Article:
Euro quarterfinals: Germany, France favourites as we hit the business end
PARIS -- And then there were eight.
It doesn't matter if, like Germany or France, you expected to reach the Euro quarterfinals. Or if, like Portugal, with zero wins in 90 minutes, you're not quite sure how you got here except sheer bloody-mindedness. Or if, like Belgium, you lost your footing early and then recovered. Or if, like Iceland, Hollywood scriptwriters are knocking on your door wanting to chronicle the greatest upset since ... well, since Leicester City won the Premier League this season.
Three games separate these eight teams from being crowned champions of Europe. Here's how the matchups break down.
Poland vs. Portugal, Marseille
The subtext is Robert Lewandowski vs. Cristiano Ronaldo, though, in fact, neither has had the happiest of tournaments. Ronaldo missed a penalty against Austria and has flashed only intermittently; Lewandowski has sacrificed himself doing grunt work and hasn't looked like the scoring machine we see at Bayern.
Poland has reaped huge dividends from a well-marshaled back four and a stubborn midfield led by Grzegorz Krychowiak. With Portugal, it's more a case of the front three needing to finish, rather than produce. Take the wild 3-3 draw with Hungary out of the mix and you have a team that failed to score in 90 minutes on three separate occasions.
Both these teams can go to the next level -- it's just that Portugal's ceiling is higher. The question is to what degree they can break down the Polish defense and whether Lewandowski suddenly comes alive as an attacking threat.
Wales vs. Belgium, Lille
Were it not for Iceland, Wales would be the Cinderella story here. There's more to the Welsh than Gareth Bale, of course, but he has shown a knack for making those around him better. Belgium recovered from the shock opening day defeat to Italy to win the next three games, including a 4-0 pounding of Hungary, but they still feel less than the sum of their parts.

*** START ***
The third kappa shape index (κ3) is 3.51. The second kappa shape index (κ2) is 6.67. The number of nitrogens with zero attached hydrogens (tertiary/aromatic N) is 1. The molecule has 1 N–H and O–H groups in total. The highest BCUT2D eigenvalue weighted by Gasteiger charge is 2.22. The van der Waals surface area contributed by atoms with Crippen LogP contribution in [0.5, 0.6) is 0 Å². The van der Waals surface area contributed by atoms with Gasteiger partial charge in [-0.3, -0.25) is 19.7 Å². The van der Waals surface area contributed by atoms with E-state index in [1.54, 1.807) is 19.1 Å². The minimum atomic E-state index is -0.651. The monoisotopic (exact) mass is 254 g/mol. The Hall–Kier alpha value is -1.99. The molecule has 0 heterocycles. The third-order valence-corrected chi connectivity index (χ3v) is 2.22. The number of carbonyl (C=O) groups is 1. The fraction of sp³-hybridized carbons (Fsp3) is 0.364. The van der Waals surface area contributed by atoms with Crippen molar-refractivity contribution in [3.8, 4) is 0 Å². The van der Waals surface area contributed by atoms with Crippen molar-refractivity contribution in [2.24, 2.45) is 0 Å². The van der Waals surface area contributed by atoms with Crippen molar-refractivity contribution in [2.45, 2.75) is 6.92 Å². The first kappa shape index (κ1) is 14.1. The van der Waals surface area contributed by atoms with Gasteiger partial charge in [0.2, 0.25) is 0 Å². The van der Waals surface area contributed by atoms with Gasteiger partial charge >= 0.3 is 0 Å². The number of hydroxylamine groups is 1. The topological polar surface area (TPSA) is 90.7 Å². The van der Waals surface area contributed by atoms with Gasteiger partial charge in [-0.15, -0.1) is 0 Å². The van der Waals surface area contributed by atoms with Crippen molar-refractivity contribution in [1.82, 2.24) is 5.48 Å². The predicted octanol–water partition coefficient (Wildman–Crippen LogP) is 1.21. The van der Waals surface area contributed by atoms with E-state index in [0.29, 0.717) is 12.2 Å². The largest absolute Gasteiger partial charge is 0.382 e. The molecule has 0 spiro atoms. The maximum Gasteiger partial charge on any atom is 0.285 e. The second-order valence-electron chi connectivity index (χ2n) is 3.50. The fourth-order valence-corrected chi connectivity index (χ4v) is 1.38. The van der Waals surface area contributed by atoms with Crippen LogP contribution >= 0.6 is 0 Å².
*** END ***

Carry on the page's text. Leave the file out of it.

That's fine, though, because their individual parts already add up to quite a bit. They can beat you many different ways and have a shutdown goalkeeper in Thibaut Courtois. That said, Belgium can suffer against tactically sophisticated sides and the quality, versatility and unpredictability of Bale can create serious problems. Equally, Wales play a back three and Belgium boss Marc Wilmots really struggled to wrap his head around Italy's three-man defence.
Belgium are favorites simply because they have, top to bottom, better players and the Kevin De Bruyne-Eden Hazard combination seems to be hitting form. But the Bale factor, both in what he can do personally and what he can make his teammates do, is not to be underestimated.
Germany vs. Italy, Bordeaux
Germany have been getting stronger as the tournament progresses, which is bad news for everybody else. Manager Joachim Low has an array of options in his front six and he has shown he's not afraid to tweak when required. Meanwhile, keeper Manuel Neuer and his defence have yet to concede a goal.
Italy are all about system over individuals, mainly because, as coach Antonio Conte himself said, "we don't have great individual players [in midfield and attack]." That system was devastating against Belgium and Spain, but Low, simply put, is a far tougher tactical nut to crack. Italy create plenty, but that's also because they need multiple chances to score.
That said, Gigi Buffon also has yet to concede in goal (and he has faced tougher strikers than Neuer has). Plus, if you're superstitious, Germany have never actually beaten Italy in a competitive match. Though, as they'll tell you -- very rationally -- records exist to be broken.
France vs. Iceland, Saint-Denis
Polar opposites here. The uber-talented host nation against the guys many expected to be nothing more than the answer to a trivia question. Iceland's performances have been otherworldly thus far. If you don't believe they're channeling some kind mystic Viking spirit, you'd have to assume that all that running and exertion will catch up with them sooner rather than later. (Then again, that may be what England thought as well and we saw how that turned out.)
Les Bleus will be without the suspended Adil Rami, which might not seem like a huge loss until you realize Eliaquim Mangala could be the man to replace him. Defence is not the French strong suit, though it has arguably performed better than their attack, where Olivier Giroud has fired too many blanks, and midfield, where Didier Deschamps' incessant tinkering is doing him no favors.
Could the host nation stumble against Iceland? Probably not. There are too many weapons in the French arsenal, from Dimitri Payet to Antoine Griezmann to Paul Pogba, and, as they showed against Ireland, they're resilient too.
Gabriele Marcotti is a senior writer for ESPN FC. Follow him on Twitter @Marcotti.